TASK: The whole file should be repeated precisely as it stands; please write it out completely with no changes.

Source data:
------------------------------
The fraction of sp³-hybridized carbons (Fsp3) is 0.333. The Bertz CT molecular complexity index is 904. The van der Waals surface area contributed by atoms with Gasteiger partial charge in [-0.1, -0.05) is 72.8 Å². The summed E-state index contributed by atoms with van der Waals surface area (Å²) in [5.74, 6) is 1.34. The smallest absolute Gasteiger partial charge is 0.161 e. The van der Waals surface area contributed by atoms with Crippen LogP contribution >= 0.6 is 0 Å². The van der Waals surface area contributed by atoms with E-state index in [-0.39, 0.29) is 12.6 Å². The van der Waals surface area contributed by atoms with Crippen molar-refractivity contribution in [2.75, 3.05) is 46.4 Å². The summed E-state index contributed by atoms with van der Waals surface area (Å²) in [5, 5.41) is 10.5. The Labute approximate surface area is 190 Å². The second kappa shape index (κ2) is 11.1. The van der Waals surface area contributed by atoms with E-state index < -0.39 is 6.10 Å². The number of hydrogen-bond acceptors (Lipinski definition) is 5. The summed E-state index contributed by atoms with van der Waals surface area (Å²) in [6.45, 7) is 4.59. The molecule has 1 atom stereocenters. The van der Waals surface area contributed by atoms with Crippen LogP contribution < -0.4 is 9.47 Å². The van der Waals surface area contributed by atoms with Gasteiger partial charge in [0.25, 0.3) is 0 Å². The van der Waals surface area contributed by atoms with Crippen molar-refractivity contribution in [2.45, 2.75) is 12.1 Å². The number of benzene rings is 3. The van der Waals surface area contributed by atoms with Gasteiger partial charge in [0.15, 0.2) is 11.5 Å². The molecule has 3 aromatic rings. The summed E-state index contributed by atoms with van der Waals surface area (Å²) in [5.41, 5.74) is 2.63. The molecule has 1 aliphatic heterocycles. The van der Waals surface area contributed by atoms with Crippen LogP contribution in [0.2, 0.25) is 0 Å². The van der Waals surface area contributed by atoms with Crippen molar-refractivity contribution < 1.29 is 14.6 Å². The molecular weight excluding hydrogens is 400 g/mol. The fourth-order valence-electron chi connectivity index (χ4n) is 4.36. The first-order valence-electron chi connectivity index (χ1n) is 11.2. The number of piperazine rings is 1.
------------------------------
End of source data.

The fraction of sp³-hybridized carbons (Fsp3) is 0.333. The Bertz CT molecular complexity index is 904. The van der Waals surface area contributed by atoms with Gasteiger partial charge in [-0.1, -0.05) is 72.8 Å². The summed E-state index contributed by atoms with van der Waals surface area (Å²) in [5.74, 6) is 1.34. The smallest absolute Gasteiger partial charge is 0.161 e. The van der Waals surface area contributed by atoms with Crippen LogP contribution >= 0.6 is 0 Å². The van der Waals surface area contributed by atoms with E-state index in [-0.39, 0.29) is 12.6 Å². The van der Waals surface area contributed by atoms with Crippen molar-refractivity contribution in [2.75, 3.05) is 46.4 Å². The summed E-state index contributed by atoms with van der Waals surface area (Å²) in [5, 5.41) is 10.5. The Labute approximate surface area is 190 Å². The second kappa shape index (κ2) is 11.1. The van der Waals surface area contributed by atoms with E-state index < -0.39 is 6.10 Å². The number of hydrogen-bond acceptors (Lipinski definition) is 5. The summed E-state index contributed by atoms with van der Waals surface area (Å²) in [6.45, 7) is 4.59. The molecule has 1 atom stereocenters. The van der Waals surface area contributed by atoms with Crippen LogP contribution < -0.4 is 9.47 Å². The van der Waals surface area contributed by atoms with Gasteiger partial charge in [0.25, 0.3) is 0 Å². The van der Waals surface area contributed by atoms with Crippen molar-refractivity contribution in [2.45, 2.75) is 12.1 Å². The number of benzene rings is 3. The van der Waals surface area contributed by atoms with Gasteiger partial charge in [0.15, 0.2) is 11.5 Å². The molecule has 3 aromatic rings. The summed E-state index contributed by atoms with van der Waals surface area (Å²) in [5.41, 5.74) is 2.63. The molecule has 1 aliphatic heterocycles. The van der Waals surface area contributed by atoms with Crippen LogP contribution in [0.2, 0.25) is 0 Å². The van der Waals surface area contributed by atoms with Crippen molar-refractivity contribution < 1.29 is 14.6 Å². The molecular weight excluding hydrogens is 400 g/mol. The fourth-order valence-electron chi connectivity index (χ4n) is 4.36. The first-order valence-electron chi connectivity index (χ1n) is 11.2. The number of piperazine rings is 1.